The Savage Detectives is part quest-tale, part paean to the Latin American -- and specifically Mexican -- literary scene.
The novel has three sections, beginning and ending with ones consisting of the journal entries of teenage student Juan García Madero in late 1975 and 1976, as he is drawn into the world of the 'visceral realists'.
The longer middle section consists of short accounts from dozens of other characters from the period 1976 to 1996, making for all sorts of other perspectives on events and the two literary leaders
García Madero gets caught up with, Ulises Lima and the Bolaño-like Arturo Belano
The novel begins simply enough, a young man
beginning his studies and more drawn to literature than something serious like law.
He gets caught up in a swirling literary circle -- where it can be hard to differentiate between poseurs and those with any real literary interest (and/or talent).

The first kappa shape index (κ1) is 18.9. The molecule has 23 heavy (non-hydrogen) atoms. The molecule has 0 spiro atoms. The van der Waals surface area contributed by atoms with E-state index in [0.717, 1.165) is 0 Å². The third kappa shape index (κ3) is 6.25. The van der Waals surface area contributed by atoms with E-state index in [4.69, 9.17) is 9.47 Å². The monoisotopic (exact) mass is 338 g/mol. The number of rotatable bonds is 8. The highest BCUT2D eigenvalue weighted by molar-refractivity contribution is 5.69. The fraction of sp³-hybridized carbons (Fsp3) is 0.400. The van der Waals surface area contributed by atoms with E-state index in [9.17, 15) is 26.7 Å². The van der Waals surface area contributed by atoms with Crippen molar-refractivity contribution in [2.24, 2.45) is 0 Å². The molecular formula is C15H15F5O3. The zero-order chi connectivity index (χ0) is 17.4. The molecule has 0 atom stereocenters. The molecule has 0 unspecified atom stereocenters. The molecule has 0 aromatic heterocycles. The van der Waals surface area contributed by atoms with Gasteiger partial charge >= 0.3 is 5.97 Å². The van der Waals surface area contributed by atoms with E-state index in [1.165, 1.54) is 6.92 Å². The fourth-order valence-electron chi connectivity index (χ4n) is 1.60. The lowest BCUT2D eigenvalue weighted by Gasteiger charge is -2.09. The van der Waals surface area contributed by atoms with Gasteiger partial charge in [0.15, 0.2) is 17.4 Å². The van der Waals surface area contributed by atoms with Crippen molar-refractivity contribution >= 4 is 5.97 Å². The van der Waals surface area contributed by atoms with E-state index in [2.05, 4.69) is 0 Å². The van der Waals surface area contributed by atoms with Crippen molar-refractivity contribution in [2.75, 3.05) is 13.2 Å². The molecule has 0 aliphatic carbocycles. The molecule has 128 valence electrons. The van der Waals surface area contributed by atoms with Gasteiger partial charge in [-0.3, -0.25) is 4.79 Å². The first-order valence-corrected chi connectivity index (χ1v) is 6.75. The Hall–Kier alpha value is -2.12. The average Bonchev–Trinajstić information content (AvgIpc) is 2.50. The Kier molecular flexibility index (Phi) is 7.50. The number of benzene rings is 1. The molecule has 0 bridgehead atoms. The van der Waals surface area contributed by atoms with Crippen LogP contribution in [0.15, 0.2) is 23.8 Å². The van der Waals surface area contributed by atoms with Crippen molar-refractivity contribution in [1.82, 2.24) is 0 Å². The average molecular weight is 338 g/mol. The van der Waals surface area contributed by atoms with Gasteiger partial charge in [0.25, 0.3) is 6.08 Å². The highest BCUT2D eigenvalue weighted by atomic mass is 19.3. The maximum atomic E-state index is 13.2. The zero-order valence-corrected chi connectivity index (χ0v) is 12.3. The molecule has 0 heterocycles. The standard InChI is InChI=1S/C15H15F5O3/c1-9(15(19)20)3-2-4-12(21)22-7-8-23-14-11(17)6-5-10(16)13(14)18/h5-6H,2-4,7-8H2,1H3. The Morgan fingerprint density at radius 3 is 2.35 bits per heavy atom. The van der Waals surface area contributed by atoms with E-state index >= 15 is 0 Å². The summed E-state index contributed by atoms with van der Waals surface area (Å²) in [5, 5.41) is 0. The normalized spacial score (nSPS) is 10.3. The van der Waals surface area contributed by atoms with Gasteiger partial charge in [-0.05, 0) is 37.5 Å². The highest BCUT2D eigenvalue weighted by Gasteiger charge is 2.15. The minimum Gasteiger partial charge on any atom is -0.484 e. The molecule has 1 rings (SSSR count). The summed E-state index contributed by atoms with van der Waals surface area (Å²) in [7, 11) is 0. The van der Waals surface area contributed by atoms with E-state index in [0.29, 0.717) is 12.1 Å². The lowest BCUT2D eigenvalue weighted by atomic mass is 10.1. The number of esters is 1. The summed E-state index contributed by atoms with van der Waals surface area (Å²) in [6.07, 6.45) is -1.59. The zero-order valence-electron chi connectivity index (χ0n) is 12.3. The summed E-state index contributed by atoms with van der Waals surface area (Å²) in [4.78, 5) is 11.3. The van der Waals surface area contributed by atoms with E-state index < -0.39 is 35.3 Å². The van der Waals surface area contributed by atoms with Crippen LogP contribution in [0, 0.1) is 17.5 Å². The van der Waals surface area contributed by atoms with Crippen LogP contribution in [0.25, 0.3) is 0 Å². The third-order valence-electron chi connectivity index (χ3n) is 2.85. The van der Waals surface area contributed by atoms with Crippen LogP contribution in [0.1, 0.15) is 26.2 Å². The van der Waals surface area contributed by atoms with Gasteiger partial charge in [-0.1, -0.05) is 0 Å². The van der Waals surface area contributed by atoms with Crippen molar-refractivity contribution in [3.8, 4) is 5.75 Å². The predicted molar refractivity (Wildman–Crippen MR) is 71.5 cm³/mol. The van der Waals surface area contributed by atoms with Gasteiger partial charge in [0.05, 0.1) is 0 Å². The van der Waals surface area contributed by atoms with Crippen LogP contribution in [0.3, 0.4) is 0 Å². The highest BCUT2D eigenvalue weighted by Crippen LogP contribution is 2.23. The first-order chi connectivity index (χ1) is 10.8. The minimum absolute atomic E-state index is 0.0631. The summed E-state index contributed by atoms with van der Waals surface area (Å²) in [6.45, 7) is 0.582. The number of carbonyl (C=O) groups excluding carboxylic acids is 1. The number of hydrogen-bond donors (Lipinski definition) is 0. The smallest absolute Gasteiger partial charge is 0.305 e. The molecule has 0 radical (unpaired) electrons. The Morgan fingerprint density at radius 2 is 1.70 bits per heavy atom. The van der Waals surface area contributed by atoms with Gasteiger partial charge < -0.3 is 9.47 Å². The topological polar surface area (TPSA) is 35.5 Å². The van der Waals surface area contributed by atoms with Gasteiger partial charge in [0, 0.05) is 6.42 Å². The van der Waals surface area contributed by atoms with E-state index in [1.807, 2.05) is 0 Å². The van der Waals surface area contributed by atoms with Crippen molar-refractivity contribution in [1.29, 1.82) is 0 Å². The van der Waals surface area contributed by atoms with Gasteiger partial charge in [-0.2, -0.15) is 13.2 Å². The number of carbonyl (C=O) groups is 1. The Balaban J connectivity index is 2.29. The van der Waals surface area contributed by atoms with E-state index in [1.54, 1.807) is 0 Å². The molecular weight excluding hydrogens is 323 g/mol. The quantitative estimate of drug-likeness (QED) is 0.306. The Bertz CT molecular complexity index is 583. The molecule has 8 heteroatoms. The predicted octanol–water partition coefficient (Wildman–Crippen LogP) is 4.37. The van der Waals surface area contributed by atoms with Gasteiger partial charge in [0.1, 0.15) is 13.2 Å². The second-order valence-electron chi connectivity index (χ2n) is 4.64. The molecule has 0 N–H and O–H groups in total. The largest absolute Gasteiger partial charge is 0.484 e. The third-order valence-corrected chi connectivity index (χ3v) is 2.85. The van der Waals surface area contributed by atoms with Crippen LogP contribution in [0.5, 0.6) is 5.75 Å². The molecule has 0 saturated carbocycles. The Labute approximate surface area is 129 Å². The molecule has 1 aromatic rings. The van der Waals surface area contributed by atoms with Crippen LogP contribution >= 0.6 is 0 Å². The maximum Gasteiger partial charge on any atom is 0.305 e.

The school of thought he finds himself confronted with is 'visceral realism', and though it's not entirely clear what that is ("I am not really sure what visceral realism is" he begins the second entry in this journal -- the day after he accepted membership in the group), that suits him just fine.
And they do offer adventure enough, as he gets his first real taste of sex and the literary lifestyle -- which, in this case, is hardly anything like what one might expect.
García Madero is young and a bit naïve, but he's also more serious than many of those he comes across.
Familiar with poetic terminology and what seems like every obscure rhyme scheme and metre ever conceived, he's different from the more carefree (and careless) friends he makes; "It's just a question of memory. I memorize the definitions, that's all"
, he explains, but it's still something that sets him apart.
Lima and Belano are the confounding leader-figures, their semi-mythical reputations kept up with a decent dose of mystery and the fact that they are apparently so outside any mainstream ("Belano and Lima are like two ghosts", García Madero finds) -- part of what García Madero wants to plumb, though he also seems happy enough to be along for this particular (and peculiar) ride.
Much of the novel is given to this literary movement of visceral realism (echoing, presumably,
Bolaño's own 'infrarealism').
With the focus on poetry rather than fiction the establishment-figure that is the biggest target of attack is Octavio Paz, an amusing running joke that also includes them meeting the hated master (though without the hoped-for real confrontation).